The Federal Reserve has added $2.6 trillion to the US economy since the start of 2020. These actions, along with recent fiscal spending programs, have caused many economists to worry about the risks of price level inflation and overheating of the economy, potentially sowing the seeds of future economic collapse.
The Fed conducted a similar expansion after the 2008 financial crisis. From 2008 through 2015, the Fed increased the supply of base money by $3 trillion through its repeated quantitative easing (QE) programs. Yet despite this massive expansion, the rates of inflation and GDP growth consistently undershot the Fed’s target for more than a decade.
One potential reason for the lack of economic activity is that the Fed is preventing economic growth by paying banks not to lend. Since late 2008, the Fed has paid interest on the excess reserves that banks hold at the Fed. If the Fed pays a high enough rate of interest on excess reserves (IOER), then banks may choose to hold the newly-created money as excess reserves rather than lending it out into the economy.
Economists remain highly divided about the economic effects of IOER. I examined the evidence in a recent paper published in the Journal of Macroeconomics (available for free download until July 14th). I found that the Fed’s IOER policy accounts for the majority of the decline in bank lending in the decade following the financial crisis.
The Fed’s new operating system
At the peak of the financial crisis in late 2008, the Fed witnessed collapses in both the banking system and the broader economy. Despite access to emergency liquidity from the Fed, many banks stood on the brink of failure. Emergency lending had vastly increased the supply of money in the economy, as would the Fed’s upcoming large scale asset purchases. The Fed wanted a way to sterilize these monetary injections to minimize future inflation.
To address these problems, in October of 2008 the Fed started paying interest to banks on their excess reserves.
With this policy, the Fed saw a way to prevent bank failures and limit inflation, effectively killing two birds with one stone. First, the Fed was fortifying bank balance sheets by buying their risky mortgage-backed securities and replacing them with safe, liquid reserves. Second, paying IOER effectively sterilized the monetary injections from Fed’s emergency lending and QE programs. By paying banks to hold more reserves, the Fed could prevent the newly-created money from spreading to the rest of the economy and inflating the price level.
IOER and bank reserves
In some ways, the IOER policy worked as expected. Banks massively increased their reserve holdings. Figure 1 shows the total excess reserves held at the Fed, which increased from close to zero in early 2008 to more than $2.5 trillion by 2014. With each round of QE, the majority of funds were absorbed as excess reserves, effectively sterilizing these injections from affecting spending or inflation.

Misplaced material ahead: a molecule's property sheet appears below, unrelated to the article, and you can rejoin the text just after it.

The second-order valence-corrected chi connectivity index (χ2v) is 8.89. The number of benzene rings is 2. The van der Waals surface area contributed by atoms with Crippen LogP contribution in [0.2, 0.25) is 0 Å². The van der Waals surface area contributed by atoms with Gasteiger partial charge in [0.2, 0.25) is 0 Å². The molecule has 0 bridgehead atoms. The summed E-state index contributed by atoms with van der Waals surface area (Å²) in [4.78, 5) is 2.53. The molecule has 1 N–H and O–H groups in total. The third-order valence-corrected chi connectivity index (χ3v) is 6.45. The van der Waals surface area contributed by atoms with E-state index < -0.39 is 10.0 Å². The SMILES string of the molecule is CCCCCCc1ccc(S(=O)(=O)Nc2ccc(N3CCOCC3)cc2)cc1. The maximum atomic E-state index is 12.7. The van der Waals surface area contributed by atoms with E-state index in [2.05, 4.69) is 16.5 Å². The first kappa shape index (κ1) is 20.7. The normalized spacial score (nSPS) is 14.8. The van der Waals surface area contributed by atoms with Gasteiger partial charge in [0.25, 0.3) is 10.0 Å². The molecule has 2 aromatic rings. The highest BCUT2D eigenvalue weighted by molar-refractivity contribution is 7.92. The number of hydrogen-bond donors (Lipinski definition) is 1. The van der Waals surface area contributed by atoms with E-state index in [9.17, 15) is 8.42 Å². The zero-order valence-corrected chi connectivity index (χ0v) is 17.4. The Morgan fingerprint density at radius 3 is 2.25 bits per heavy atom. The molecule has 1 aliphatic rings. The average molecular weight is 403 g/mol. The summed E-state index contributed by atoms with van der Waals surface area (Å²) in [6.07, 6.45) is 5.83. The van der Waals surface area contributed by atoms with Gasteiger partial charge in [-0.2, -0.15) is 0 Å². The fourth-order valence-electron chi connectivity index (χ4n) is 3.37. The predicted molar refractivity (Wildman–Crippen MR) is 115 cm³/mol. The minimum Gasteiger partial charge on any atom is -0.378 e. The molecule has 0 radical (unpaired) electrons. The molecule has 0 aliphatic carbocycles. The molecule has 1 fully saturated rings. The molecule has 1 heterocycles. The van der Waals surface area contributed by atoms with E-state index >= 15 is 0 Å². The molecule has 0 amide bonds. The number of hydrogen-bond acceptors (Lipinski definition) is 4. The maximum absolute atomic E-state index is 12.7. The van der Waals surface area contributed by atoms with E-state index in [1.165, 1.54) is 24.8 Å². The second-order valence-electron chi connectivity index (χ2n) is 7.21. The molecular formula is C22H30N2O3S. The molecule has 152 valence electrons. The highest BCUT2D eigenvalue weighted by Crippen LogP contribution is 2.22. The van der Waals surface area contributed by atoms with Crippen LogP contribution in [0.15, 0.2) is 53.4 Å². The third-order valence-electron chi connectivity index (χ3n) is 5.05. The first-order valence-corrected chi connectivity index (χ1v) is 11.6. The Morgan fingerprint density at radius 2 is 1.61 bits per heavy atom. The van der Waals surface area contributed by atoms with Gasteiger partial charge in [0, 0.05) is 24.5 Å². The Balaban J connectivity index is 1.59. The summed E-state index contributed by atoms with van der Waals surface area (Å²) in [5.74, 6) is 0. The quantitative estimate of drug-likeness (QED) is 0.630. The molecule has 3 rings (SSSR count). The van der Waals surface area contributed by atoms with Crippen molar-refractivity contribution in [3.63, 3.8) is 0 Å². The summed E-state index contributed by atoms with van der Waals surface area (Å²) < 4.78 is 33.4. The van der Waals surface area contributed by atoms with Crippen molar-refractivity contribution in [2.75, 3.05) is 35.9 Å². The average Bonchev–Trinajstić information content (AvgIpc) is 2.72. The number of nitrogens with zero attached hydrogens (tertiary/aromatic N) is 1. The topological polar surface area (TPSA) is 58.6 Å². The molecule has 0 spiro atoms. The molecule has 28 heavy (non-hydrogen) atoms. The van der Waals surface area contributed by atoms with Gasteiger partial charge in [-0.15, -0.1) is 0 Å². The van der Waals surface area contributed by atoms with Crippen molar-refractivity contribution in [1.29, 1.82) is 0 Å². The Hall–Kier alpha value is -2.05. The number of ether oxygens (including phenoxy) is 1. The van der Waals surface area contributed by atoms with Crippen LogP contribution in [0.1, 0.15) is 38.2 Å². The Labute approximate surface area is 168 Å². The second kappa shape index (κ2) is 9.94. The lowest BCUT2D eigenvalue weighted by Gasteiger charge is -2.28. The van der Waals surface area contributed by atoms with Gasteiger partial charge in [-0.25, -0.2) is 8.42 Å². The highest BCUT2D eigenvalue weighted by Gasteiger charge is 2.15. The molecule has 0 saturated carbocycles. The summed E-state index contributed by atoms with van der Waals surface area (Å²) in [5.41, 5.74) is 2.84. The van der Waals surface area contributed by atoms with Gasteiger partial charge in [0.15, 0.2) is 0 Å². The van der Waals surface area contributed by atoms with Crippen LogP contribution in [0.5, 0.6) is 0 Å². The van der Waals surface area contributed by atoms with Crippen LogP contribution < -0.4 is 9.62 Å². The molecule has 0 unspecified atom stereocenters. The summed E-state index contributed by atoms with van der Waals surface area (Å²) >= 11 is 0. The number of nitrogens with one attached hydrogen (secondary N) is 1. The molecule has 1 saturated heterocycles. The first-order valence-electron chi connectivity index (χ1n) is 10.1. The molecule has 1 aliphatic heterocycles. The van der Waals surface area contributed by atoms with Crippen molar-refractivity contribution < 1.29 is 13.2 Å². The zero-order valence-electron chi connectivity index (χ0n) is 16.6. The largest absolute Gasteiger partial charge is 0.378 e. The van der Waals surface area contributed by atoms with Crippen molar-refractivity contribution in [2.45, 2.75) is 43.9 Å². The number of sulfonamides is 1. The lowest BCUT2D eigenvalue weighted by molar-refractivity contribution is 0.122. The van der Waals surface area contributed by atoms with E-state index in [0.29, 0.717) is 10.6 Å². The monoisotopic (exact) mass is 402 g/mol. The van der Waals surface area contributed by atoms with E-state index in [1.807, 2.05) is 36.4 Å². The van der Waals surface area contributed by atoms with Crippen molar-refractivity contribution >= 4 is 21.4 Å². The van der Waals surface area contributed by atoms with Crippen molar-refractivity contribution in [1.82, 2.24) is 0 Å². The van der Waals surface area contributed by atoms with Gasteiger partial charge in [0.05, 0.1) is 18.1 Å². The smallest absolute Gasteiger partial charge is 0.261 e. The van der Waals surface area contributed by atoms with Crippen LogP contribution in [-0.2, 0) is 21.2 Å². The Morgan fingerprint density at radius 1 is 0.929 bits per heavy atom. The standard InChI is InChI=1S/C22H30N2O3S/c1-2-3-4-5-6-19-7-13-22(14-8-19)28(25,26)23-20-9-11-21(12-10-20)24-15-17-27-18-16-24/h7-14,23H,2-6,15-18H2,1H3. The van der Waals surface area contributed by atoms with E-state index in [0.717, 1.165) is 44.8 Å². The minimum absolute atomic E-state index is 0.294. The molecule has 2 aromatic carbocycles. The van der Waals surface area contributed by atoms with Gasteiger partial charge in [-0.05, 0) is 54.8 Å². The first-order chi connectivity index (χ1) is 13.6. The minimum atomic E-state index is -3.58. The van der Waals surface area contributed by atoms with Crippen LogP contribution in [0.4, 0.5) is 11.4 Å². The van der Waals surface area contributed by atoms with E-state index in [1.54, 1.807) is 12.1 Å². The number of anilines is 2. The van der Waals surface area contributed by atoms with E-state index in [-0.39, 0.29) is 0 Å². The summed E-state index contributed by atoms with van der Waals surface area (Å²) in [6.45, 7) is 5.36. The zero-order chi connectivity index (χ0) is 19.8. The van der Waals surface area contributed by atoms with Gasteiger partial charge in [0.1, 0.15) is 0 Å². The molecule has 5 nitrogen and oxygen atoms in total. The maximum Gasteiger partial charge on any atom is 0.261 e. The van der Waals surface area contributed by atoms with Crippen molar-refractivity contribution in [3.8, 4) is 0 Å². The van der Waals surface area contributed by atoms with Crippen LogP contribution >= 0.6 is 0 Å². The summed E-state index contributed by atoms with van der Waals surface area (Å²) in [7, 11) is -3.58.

Some effects of IOER, however, were not as expected. The rate of IOER was expected to act as a floor or lower bound for the federal funds rate and other short-term, risk-free interest rates. But, as soon as IOER was introduced, the fed funds rate and other short-term rates fell through this supposed floor. Rather than cutting the IOER rate to match market interest rates, the Fed made this policy official by adopting a new target range for the fed funds rate with the rate of IOER being the upper bound of the range. In other words, the Fed began paying a rate of IOER that was higher, rather than equal to, short-term market interest rates.
Another effect that remains controversial is the relationship between excess reserves and bank loans. In theory, if the Fed pays a rate of IOER that is equal to short-term market interest rates, then banks should be indifferent between these assets. In this case, IOER would have no effect on bank balance sheet allocations. However, since the Fed was paying IOER that was higher than comparable market rates, banks used the new reserves as substitutes for other assets.
Some economists predicted that the banks would accumulate excess reserves in place of other short-term, liquid assets like fed funds or US Treasuries. But the high rate of IOER made excess reserves more attractive, even relative to other assets like bank loans. Figure 2 shows that the decline in loans as percentages of bank assets was almost fully offset by an increase in excess reserves.
IOER and bank lending
It seems clear from Figure 2 that bank loans and reserves were inversely related. As banks’ reserve holdings increased after 2008, their loan holdings went down. But how much of this shift was caused by the rate of IOER compared to other factors, like banks’ need for safe assets or the lack of loan demand?
My recent paper, “Bank lending and interest on excess reserves: An empirical investigation” seeks to address this question. I used data on US banks from 2000 through 2018 to test how lending responded to changes in the rate of IOER. Accounting for other factors, such as changes in regulation, loan demand, and economic activity, I found the higher rates of IOER have strong negative effects on banks’ loan allocations.
Using these results, I was able to estimate how much banks would have allocated to loans if the Fed had not paid high rates of IOER. If the rate of IOER had been left at zero, I estimate that lending would have declined slightly in 2009, but it would have recovered more quickly thereafter. In total, the results indicate that the Fed’s IOER policy accounts for 63.9 percent or more of the decline in bank lending after the financial crisis.
The evidence shows that banks treated excess reserves as a profitable alternative to loans. High rates of IOER caused them to increase reserve holdings and decrease their loan allocations. The Fed was indeed paying banks not to lend.